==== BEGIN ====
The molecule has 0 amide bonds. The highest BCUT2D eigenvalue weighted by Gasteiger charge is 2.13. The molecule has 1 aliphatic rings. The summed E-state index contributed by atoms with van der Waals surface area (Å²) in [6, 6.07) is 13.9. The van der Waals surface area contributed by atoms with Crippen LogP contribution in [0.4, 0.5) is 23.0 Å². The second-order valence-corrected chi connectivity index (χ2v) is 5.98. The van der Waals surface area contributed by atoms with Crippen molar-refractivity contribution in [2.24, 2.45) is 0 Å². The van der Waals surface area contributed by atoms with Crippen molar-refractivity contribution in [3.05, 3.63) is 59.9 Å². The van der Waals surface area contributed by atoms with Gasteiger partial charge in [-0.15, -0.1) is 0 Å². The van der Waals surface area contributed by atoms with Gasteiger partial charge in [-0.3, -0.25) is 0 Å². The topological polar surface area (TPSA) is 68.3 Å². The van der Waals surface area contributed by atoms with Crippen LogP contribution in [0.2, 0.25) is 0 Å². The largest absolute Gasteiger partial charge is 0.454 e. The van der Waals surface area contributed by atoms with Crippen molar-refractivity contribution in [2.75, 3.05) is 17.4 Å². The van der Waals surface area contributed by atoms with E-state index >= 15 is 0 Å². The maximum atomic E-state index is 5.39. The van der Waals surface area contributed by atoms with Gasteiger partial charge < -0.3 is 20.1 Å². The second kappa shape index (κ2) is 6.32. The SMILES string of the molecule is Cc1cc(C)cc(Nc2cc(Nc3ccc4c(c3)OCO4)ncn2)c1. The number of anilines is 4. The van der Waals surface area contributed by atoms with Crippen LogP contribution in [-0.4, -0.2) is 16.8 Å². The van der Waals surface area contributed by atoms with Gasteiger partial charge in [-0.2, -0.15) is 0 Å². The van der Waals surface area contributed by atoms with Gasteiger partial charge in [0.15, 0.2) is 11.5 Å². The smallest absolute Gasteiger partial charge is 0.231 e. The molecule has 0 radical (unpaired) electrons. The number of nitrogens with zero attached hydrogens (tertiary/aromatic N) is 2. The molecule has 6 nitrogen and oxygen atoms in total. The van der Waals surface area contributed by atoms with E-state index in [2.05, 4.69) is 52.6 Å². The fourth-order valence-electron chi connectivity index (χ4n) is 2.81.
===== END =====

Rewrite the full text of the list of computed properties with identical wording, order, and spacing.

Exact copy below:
The molecule has 0 amide bonds. The highest BCUT2D eigenvalue weighted by Gasteiger charge is 2.13. The molecule has 1 aliphatic rings. The summed E-state index contributed by atoms with van der Waals surface area (Å²) in [6, 6.07) is 13.9. The van der Waals surface area contributed by atoms with Crippen LogP contribution in [0.4, 0.5) is 23.0 Å². The second-order valence-corrected chi connectivity index (χ2v) is 5.98. The van der Waals surface area contributed by atoms with Crippen molar-refractivity contribution in [2.24, 2.45) is 0 Å². The van der Waals surface area contributed by atoms with Crippen molar-refractivity contribution in [3.05, 3.63) is 59.9 Å². The van der Waals surface area contributed by atoms with Gasteiger partial charge in [-0.15, -0.1) is 0 Å². The van der Waals surface area contributed by atoms with Gasteiger partial charge in [-0.3, -0.25) is 0 Å². The topological polar surface area (TPSA) is 68.3 Å². The van der Waals surface area contributed by atoms with Crippen LogP contribution in [0.2, 0.25) is 0 Å². The largest absolute Gasteiger partial charge is 0.454 e. The van der Waals surface area contributed by atoms with Crippen molar-refractivity contribution in [2.75, 3.05) is 17.4 Å². The van der Waals surface area contributed by atoms with E-state index >= 15 is 0 Å². The maximum atomic E-state index is 5.39. The van der Waals surface area contributed by atoms with Gasteiger partial charge < -0.3 is 20.1 Å². The second kappa shape index (κ2) is 6.32. The SMILES string of the molecule is Cc1cc(C)cc(Nc2cc(Nc3ccc4c(c3)OCO4)ncn2)c1. The number of anilines is 4. The van der Waals surface area contributed by atoms with Crippen LogP contribution in [-0.4, -0.2) is 16.8 Å². The van der Waals surface area contributed by atoms with Gasteiger partial charge in [-0.2, -0.15) is 0 Å². The van der Waals surface area contributed by atoms with Gasteiger partial charge in [0.15, 0.2) is 11.5 Å². The smallest absolute Gasteiger partial charge is 0.231 e. The molecule has 0 radical (unpaired) electrons. The number of nitrogens with zero attached hydrogens (tertiary/aromatic N) is 2. The molecule has 6 nitrogen and oxygen atoms in total. The van der Waals surface area contributed by atoms with E-state index in [2.05, 4.69) is 52.6 Å². The fourth-order valence-electron chi connectivity index (χ4n) is 2.81.